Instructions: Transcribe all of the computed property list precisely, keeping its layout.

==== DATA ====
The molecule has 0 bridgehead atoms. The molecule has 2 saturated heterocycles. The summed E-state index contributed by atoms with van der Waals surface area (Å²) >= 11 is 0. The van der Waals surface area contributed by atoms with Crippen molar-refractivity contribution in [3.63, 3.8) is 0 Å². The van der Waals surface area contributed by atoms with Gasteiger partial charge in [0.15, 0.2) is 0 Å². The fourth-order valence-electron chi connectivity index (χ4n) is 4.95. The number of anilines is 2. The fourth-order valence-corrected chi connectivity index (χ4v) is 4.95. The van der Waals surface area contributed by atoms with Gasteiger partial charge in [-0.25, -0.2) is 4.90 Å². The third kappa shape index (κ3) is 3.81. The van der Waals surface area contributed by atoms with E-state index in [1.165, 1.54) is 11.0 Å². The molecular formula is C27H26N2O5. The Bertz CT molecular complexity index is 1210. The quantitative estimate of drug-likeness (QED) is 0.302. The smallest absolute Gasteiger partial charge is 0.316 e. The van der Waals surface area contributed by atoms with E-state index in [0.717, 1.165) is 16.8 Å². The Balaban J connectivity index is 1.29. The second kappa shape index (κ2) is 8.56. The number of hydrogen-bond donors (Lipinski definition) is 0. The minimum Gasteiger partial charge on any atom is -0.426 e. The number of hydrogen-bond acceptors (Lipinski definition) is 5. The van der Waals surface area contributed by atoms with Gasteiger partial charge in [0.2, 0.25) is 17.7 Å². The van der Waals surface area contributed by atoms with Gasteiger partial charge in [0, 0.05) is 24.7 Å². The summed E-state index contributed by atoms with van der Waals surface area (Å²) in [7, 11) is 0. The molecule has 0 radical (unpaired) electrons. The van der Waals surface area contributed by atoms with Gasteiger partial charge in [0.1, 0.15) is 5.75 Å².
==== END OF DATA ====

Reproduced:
The molecule has 0 bridgehead atoms. The molecule has 2 saturated heterocycles. The summed E-state index contributed by atoms with van der Waals surface area (Å²) >= 11 is 0. The van der Waals surface area contributed by atoms with Crippen molar-refractivity contribution in [3.63, 3.8) is 0 Å². The van der Waals surface area contributed by atoms with Gasteiger partial charge in [0.15, 0.2) is 0 Å². The fourth-order valence-electron chi connectivity index (χ4n) is 4.95. The number of anilines is 2. The fourth-order valence-corrected chi connectivity index (χ4v) is 4.95. The van der Waals surface area contributed by atoms with Gasteiger partial charge in [-0.25, -0.2) is 4.90 Å². The third kappa shape index (κ3) is 3.81. The van der Waals surface area contributed by atoms with E-state index in [1.165, 1.54) is 11.0 Å². The molecular formula is C27H26N2O5. The Bertz CT molecular complexity index is 1210. The quantitative estimate of drug-likeness (QED) is 0.302. The smallest absolute Gasteiger partial charge is 0.316 e. The van der Waals surface area contributed by atoms with E-state index in [0.717, 1.165) is 16.8 Å². The Balaban J connectivity index is 1.29. The second kappa shape index (κ2) is 8.56. The number of hydrogen-bond donors (Lipinski definition) is 0. The minimum Gasteiger partial charge on any atom is -0.426 e. The number of hydrogen-bond acceptors (Lipinski definition) is 5. The van der Waals surface area contributed by atoms with Gasteiger partial charge in [0.2, 0.25) is 17.7 Å². The van der Waals surface area contributed by atoms with Gasteiger partial charge in [0, 0.05) is 24.7 Å². The summed E-state index contributed by atoms with van der Waals surface area (Å²) in [7, 11) is 0. The molecule has 0 radical (unpaired) electrons. The van der Waals surface area contributed by atoms with Gasteiger partial charge in [0.1, 0.15) is 5.75 Å².